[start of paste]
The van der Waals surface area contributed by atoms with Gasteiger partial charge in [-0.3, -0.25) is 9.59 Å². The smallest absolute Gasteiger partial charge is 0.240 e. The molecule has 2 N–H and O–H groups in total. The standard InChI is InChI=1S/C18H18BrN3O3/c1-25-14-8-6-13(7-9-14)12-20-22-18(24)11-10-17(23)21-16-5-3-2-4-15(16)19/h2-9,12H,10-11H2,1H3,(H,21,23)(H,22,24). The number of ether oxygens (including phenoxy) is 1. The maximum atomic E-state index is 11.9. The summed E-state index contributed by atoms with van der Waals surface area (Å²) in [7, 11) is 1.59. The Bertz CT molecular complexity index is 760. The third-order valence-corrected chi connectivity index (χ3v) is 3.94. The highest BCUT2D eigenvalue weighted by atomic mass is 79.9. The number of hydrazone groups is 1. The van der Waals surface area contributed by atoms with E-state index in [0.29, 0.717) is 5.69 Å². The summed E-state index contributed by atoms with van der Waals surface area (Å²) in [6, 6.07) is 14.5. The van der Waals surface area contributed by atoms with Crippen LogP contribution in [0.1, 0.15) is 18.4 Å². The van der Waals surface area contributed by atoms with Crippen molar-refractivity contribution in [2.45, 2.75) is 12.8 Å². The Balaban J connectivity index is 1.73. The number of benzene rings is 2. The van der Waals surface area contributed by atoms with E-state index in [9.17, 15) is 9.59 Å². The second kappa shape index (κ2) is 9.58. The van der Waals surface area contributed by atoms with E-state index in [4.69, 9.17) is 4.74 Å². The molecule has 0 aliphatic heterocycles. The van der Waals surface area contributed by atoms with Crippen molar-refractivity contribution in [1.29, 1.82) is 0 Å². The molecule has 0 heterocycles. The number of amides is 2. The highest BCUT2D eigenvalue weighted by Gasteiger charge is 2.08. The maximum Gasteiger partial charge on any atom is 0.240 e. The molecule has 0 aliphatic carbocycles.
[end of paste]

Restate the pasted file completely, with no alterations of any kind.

The van der Waals surface area contributed by atoms with Gasteiger partial charge in [-0.3, -0.25) is 9.59 Å². The smallest absolute Gasteiger partial charge is 0.240 e. The molecule has 2 N–H and O–H groups in total. The standard InChI is InChI=1S/C18H18BrN3O3/c1-25-14-8-6-13(7-9-14)12-20-22-18(24)11-10-17(23)21-16-5-3-2-4-15(16)19/h2-9,12H,10-11H2,1H3,(H,21,23)(H,22,24). The number of ether oxygens (including phenoxy) is 1. The maximum atomic E-state index is 11.9. The summed E-state index contributed by atoms with van der Waals surface area (Å²) in [7, 11) is 1.59. The Bertz CT molecular complexity index is 760. The third-order valence-corrected chi connectivity index (χ3v) is 3.94. The highest BCUT2D eigenvalue weighted by atomic mass is 79.9. The number of hydrazone groups is 1. The van der Waals surface area contributed by atoms with E-state index in [0.29, 0.717) is 5.69 Å². The summed E-state index contributed by atoms with van der Waals surface area (Å²) in [6, 6.07) is 14.5. The van der Waals surface area contributed by atoms with Crippen LogP contribution in [0.1, 0.15) is 18.4 Å². The van der Waals surface area contributed by atoms with Crippen molar-refractivity contribution in [2.45, 2.75) is 12.8 Å². The Balaban J connectivity index is 1.73. The number of benzene rings is 2. The van der Waals surface area contributed by atoms with E-state index in [9.17, 15) is 9.59 Å². The second kappa shape index (κ2) is 9.58. The van der Waals surface area contributed by atoms with E-state index in [4.69, 9.17) is 4.74 Å². The molecule has 0 aliphatic heterocycles. The van der Waals surface area contributed by atoms with Crippen molar-refractivity contribution in [1.29, 1.82) is 0 Å². The molecule has 0 heterocycles. The number of amides is 2. The highest BCUT2D eigenvalue weighted by Gasteiger charge is 2.08. The maximum Gasteiger partial charge on any atom is 0.240 e. The molecule has 0 aliphatic carbocycles.